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Contiguous Muscle Transfer for Reanimation of the Smile in Facial Paralysis: Long Term Outcomes in 105 Patients
Roger L. Simpson, MD, MBA, Jonathon Landon, MD.
Long Island Plastic Surgical Group, Garden City, NY, USA.

Reanimation of the unilateral paralyzed face using contiguous muscle transfer is a reproducible procedure with predictable long-standing dynamic results and a high degree of patient satisfaction.
The pre- and post surgical smiles of 105 patients with complete unilateral facial paralysis were reviewed. All patients underwent dynamic facial reanimation using contiguous muscle transfer of the Temporalis, or Temporalis and Masseter muscles. Length of follow-up ranged from 2 years to 40 years following reanimation. The cohort consisted of 69% females and 31% males. The mean age at surgery was 46.3 years. The etiology of the paralysis was acoustic neuroma in 47%, Bell’s palsy and viral origin in 24%, tumor involving the facial nerve in 18%, trauma 5%, and congenital 5%.
A grading system for objective assessment of the outcome was developed based on symmetry of subunits of the smile following reconstruction. The smile was divided into 3 main subunits: symmetrical teeth show demonstrating upper lip and commissure excursion during both the maximum smile and at rest, symmetry and depth of the nasal labial fold, and degree of downward motion of the lower lip. Points were assigned to each subunit with a maximum of 100 points awarded. Symmetry of teeth show while smiling was given the heaviest weighting. Grades of excellent, good, fair or poor were assigned based on total points, formulating the final smile grade. Photographic review was performed to determine the pre-operative to post-operative improvement of the smile. An independent review of the analysis was carried out by the surgeon, a resident, and a nurse. An interrater reliability analysis using the Kappa statistic was performed to determine consistency among raters.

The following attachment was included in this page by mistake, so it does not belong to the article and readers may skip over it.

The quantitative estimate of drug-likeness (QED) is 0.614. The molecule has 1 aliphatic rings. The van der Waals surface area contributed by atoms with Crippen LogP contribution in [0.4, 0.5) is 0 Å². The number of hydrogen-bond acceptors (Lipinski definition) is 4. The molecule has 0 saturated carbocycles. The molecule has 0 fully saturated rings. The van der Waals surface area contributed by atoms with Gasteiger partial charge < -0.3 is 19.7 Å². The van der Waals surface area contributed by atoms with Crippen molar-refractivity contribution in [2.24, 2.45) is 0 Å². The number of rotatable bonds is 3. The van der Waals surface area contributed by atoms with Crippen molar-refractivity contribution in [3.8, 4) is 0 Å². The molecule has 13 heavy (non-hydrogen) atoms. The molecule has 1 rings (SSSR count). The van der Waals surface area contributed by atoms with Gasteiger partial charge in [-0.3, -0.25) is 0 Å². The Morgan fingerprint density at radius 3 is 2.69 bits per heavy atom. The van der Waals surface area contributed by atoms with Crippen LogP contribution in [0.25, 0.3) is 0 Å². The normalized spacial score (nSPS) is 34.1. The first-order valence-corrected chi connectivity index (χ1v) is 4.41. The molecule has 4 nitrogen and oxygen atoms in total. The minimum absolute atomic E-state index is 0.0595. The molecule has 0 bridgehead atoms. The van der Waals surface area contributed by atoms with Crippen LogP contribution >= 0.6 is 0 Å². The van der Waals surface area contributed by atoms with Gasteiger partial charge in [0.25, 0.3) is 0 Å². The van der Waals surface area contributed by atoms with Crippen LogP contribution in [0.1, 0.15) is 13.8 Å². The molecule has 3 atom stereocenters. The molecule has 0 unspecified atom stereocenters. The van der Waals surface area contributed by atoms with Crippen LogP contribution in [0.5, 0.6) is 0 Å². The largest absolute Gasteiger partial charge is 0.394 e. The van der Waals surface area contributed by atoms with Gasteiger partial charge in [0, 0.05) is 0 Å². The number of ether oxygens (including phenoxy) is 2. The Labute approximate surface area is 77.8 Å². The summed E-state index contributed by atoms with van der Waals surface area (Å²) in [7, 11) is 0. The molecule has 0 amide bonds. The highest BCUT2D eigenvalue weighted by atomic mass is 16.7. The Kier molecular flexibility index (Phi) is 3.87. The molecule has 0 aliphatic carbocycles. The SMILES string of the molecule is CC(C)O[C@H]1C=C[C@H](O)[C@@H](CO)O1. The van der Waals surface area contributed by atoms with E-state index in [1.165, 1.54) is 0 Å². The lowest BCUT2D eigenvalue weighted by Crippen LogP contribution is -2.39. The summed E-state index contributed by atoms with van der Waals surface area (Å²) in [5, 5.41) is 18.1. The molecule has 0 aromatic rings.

One hundred five patients with complete, unilateral facial paralysis who underwent contiguous muscle facial reanimation surgery were subject to photographic review and analysis of a dynamic smile. Weighted scoring attributed 50% of the value to upper lip and commissure excursion (teeth show), 30% to symmetry and depth of the nasal labial fold, and 20% to dynamic position of the lower lip. Independent photographic reviews were consistently accurate. Sixty (57.14%) patients received a final smile grade of excellent, 25 (23.81%) good, 15 (14.29%) fair and 5 patients (4.76%) poor.
The grading system proved easy to apply and required no special instrumentation. Comparison of the reconstructed smile in both the resting position and at maximum excursion defined the dynamic component to lip motion in all reanimated patients in the series.

CONCLUSION: An objective grading system represents a simple, reliable, and reproducible process for assessing the results of the reanimated smile in complete unilateral facial paralysis. This process can be applied to any of the techniques of facial reanimation. The consistency of outcome of the reconstructed smile is an important criteria in selection of an operative technique for facial paralysis reanimation. Overall, 81% of patients undergoing reanimation using contiguous muscle transfer received an objective grade of excellent or good. This grading system clearly defines the reconstructed dynamic smile in relation to the opposite non paralyzed side.

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